So last thursday I flew out to the Netherlands to go to and speak at the Pocketqube satellite workshop kindly hosted at TU Delft by Delfi Space. It was a pleasure and massive thanks to the team who put such an excellent event together.
With delegates and teams attending from all over the world (Wales, Scotland, England, Hungary, Israel, Switzerland, Netherlands) and people VOIP'ing in from Australia and Argentina it was truly a global affair and also crossed sectors well in terms of amateur teams through academic teams and full commercial companies speaking and an equally diverse audience in attendance.
The picture above is of me and Rakesh from Orion Space who is a passionate driving force trying to increase the interaction and interest in space engineering by students in Nepal, Rakesh is using his own resources to try and engage and build a program out there in the university of Kathmandu using CANSAT programs, model rocketry and Pocketqube development as platforms. I was honoured to give Rakesh (after using them in my talk) the chassis models I had with me for him to take back for his students to have a look at and play with.
It was great to see everyones hardware/development models above is a photo of the ESA funded Alba Orbital Unicorn 2 satellite together with Hungarian team's Smog-1 hardware.
There are so many photo's I could share of peoples presentations but for the sake of brevity I've just picked out the above as it is an inspiring photo.. this is a photo of a Skyfox labs PQ60 pocketqube board having been integrated into the mighty Upsat by the Librespace foundation which is currently sat inside an Atlas V5 rocket ready to be deployed at any time. It's exciting as it represents the first launch for hardware that is built to the PQ60 community developed standard.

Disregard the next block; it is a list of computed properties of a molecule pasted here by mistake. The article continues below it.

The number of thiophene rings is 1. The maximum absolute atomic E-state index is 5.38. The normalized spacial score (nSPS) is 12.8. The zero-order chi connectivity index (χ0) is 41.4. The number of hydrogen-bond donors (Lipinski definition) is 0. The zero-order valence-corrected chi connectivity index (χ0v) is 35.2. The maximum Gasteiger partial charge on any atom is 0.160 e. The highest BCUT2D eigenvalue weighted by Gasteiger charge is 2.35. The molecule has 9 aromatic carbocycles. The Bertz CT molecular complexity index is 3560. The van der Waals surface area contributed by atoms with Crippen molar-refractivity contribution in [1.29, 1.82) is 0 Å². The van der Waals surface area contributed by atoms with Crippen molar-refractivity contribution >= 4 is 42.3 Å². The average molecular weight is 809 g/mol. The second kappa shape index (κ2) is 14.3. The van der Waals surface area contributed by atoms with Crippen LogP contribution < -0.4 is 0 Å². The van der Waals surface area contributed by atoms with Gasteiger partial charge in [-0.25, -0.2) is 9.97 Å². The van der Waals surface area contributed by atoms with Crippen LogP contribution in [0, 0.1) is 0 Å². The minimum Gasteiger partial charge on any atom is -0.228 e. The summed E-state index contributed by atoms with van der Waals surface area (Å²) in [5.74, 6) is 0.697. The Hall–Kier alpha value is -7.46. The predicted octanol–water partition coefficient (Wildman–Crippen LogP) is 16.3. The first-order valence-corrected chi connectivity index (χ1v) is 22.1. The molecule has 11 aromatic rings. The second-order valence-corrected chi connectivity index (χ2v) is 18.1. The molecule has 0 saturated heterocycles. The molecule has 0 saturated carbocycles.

Also.. Skyfox labs gave out the best free swag at the workshop.. a nice usb drive and cool remove before flight tag.. Perfect!
The afternoon sessions were enjoyable and the workshop ended with a group discussion about standards, including mechanical standards and PQ60 and the proposed new standard from Delfispace. Its an interesting subject and it was good to see everyone in agreement that the Mechanical standard needs to be defined and published asap. The electrical standard... well.. there's probably a lot more discussion to be had!
The day ended with an amazing trip to see the Delfispace groundstation setup on the roof of the 21 story TUDelft building. It was fabulous and Kris who showed us around really went out of his way outside of work hours to give us a good tour. Bedankt! He also showed us the technology hardware archive under the TUDelft building which is not normally open to public access.. but that requires a seperate post!
Sunset in the groundstation listening room.
Finally. Just want to thank all the Delfispace team for putting on an amazing event.